The comments CMS currently seeks on its initial guidance for the Inflation Rebate Program (due by March 11) should address the agency’s plans for implementing the IRA’s requirements for manufacturers to pay rebates to a Medicare trust fund for certain drugs and biological products with prices that increase faster than the rate of inflation.
This comment period, along with the anticipated comment period on the Negotiation Program, provides a valuable opportunity for drug manufacturers and other interested parties to potentially shape how CMS ultimately implements this new statutory requirement, which could have significant industry impacts and downstream effects. Additionally, given the possibility that certain proposed agency action can ultimately be found arbitrary or capricious through court challenges, any submissions made in response to CMS’s requests for comments could potentially influence whether or how the Inflation Rebate and Negotiation Programs are implemented.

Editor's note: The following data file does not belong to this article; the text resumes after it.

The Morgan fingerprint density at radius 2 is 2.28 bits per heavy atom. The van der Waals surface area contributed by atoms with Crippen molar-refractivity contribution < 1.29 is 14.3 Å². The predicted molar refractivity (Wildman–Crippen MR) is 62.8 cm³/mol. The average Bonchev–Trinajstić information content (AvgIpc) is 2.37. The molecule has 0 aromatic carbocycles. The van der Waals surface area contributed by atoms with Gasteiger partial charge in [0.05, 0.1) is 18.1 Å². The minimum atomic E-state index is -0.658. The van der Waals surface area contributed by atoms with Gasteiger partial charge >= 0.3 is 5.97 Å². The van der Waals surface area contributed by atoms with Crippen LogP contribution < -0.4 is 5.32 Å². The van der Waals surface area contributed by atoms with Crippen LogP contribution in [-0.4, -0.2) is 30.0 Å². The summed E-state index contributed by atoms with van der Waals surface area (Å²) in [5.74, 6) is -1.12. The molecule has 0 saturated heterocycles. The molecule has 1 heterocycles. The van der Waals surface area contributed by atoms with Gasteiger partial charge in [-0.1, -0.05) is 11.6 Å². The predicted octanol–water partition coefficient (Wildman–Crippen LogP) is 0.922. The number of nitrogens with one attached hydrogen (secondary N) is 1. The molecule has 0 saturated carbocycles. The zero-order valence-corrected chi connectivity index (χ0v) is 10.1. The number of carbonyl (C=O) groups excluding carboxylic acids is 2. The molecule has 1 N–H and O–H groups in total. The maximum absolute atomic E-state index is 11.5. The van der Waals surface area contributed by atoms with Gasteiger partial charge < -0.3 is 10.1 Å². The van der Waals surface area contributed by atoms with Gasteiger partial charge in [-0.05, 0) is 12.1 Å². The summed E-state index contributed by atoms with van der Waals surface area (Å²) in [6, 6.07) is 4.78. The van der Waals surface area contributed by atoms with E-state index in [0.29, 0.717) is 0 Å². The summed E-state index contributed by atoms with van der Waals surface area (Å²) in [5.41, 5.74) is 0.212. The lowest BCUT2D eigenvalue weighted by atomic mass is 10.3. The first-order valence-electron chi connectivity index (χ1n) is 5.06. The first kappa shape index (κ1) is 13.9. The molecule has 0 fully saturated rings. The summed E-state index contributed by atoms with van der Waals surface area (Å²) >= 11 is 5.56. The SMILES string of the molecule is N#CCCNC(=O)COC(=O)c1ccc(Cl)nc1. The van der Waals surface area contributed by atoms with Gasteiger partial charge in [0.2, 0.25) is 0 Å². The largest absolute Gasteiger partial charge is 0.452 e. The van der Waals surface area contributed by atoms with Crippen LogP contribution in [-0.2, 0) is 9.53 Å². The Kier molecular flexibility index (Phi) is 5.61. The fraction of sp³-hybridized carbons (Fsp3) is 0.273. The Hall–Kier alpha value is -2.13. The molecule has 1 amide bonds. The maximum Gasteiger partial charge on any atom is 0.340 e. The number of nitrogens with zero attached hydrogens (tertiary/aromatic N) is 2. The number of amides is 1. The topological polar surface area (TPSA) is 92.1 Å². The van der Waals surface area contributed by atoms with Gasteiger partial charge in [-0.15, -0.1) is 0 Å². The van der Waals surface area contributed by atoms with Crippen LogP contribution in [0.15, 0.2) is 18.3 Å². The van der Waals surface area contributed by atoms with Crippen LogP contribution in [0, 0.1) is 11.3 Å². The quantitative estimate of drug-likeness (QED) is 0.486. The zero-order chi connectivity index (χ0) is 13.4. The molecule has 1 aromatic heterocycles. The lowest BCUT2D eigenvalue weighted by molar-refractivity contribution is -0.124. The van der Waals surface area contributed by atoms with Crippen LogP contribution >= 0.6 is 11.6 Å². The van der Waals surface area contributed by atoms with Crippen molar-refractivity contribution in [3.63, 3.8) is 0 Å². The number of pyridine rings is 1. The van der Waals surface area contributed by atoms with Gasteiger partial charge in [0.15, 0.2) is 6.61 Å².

How Should Comments Be Structured?
Comments should start by identifying the Federal Register docket number or document identifier, as well as the Federal Register date, subject heading, and page number(s) of the content being commented upon. The comments should also include an introduction that explains why the submitting organization is interested in the subject matter and highlight any credentials or experience of the author that may make the comments especially noteworthy or distinguishable from other submissions.
Next, the comments should include a background section that clearly identifies the issues being commented upon and states all recommendations upfront. The background section should be followed by an analysis that details each argument presented and provides any evidence to support the positions asserted. A conclusion should follow that summarizes the main points and reiterates the recommendations. Comments should also include citations for all information and research relied on.